Certain airlines have this capability. Montserrat enjoyed this type of reservation system in the past.

Saba enjoys this through WINAIR booking system and have approximately 900 tourists by plane monthly. (Saba’s Tourism Figures June 03, 2014). Their runway is shorter than that of John A Osborne airport.

So many consultancies but no one understands or follows the recommendations.

A “custom built ferry” might be needed when Plymouth can be advertised to the world. It may not be too soon for thoughts to be spent on the future of Plymouth.

If and when the time comes will it be:

A geological park

Heritage sight

A place for hunting feral animals

An area solely for use by students of volcanology

Who will manage it:  GOM

Government Company

Local company

Overseas investor

M.V.O

D.M.C.A

Montserrat National Trust

What will be the rights of those who own property there?

And when will we be able to get a definitive answer from the insurance companies with regard to continued cover for vehicles and their sightseeing passengers who go in there. The question is, are they covered by the mandatory third party insurance when in Plymouth with permission for sightseeing?

How would our “custom-built ferry” be used in Guadeloupe and Nevis/St. Kitts. Places where there are several locally owned ferries? Would we operate day tours with a virtual “dead leg” going in and also one on the return after having taken our day tours back. How would the ferry be positioned? One wonders what reasons would lead British employees to deliberately ignore the US$18,000,000 + spent on an airport and begin a refrain about a “custom-built ferry” that they were well aware would not improve our access situation. Will we always have nine-seater airline companies plus a ferry for access?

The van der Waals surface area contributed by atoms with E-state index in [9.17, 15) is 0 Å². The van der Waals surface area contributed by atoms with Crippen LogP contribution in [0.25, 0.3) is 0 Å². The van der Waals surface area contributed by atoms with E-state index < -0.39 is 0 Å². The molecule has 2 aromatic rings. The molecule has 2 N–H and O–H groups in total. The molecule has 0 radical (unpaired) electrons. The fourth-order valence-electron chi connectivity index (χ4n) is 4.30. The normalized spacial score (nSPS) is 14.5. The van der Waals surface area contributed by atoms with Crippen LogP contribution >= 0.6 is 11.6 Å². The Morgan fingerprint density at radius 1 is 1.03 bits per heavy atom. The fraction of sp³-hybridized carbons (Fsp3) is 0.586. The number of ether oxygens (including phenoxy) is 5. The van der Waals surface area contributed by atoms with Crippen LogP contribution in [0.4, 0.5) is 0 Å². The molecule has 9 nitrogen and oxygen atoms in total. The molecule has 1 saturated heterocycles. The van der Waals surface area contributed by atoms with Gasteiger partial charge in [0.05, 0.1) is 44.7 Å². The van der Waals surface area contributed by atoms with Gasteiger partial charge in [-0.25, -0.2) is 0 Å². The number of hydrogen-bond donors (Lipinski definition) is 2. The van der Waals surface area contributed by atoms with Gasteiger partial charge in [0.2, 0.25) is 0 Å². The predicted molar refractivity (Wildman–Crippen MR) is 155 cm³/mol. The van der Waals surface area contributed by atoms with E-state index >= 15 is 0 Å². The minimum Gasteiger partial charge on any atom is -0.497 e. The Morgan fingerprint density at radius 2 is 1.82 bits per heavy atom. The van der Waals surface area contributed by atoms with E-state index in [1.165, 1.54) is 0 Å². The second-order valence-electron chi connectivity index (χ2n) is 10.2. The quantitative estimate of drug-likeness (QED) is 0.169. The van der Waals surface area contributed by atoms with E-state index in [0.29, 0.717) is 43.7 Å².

And were “Poverty Barons” involved in continuing ferry services here instead of working towards a suitable police launch to protect our waters and support our airport?

Sadly our governments since John A. Osborne have simply compounded the access problem. Lowell Lewis in the “we want our own airline” times. Reuben T. Meade with the LIAT/CARIB fiasco which was a two (2) year contract and lasted three(3) months. Both cases because of total lack of knowledge in the area of the airline industry.  Please take a look at the statistics which show that even with the ferry, more tourists come in through the airport than do on the ferry over the years up to 2014. Of course these figures are usually even with the influx of returning Montserratians at Christmas time, the majority of whom of course cannot be termed as ‘tourists.’

Perhaps we should take a serious look at Saba’s air services.

It would appear that this vexed question of access for Montserrat needs the wisdom of the biblical Solomon.

E.G.C. Margetson.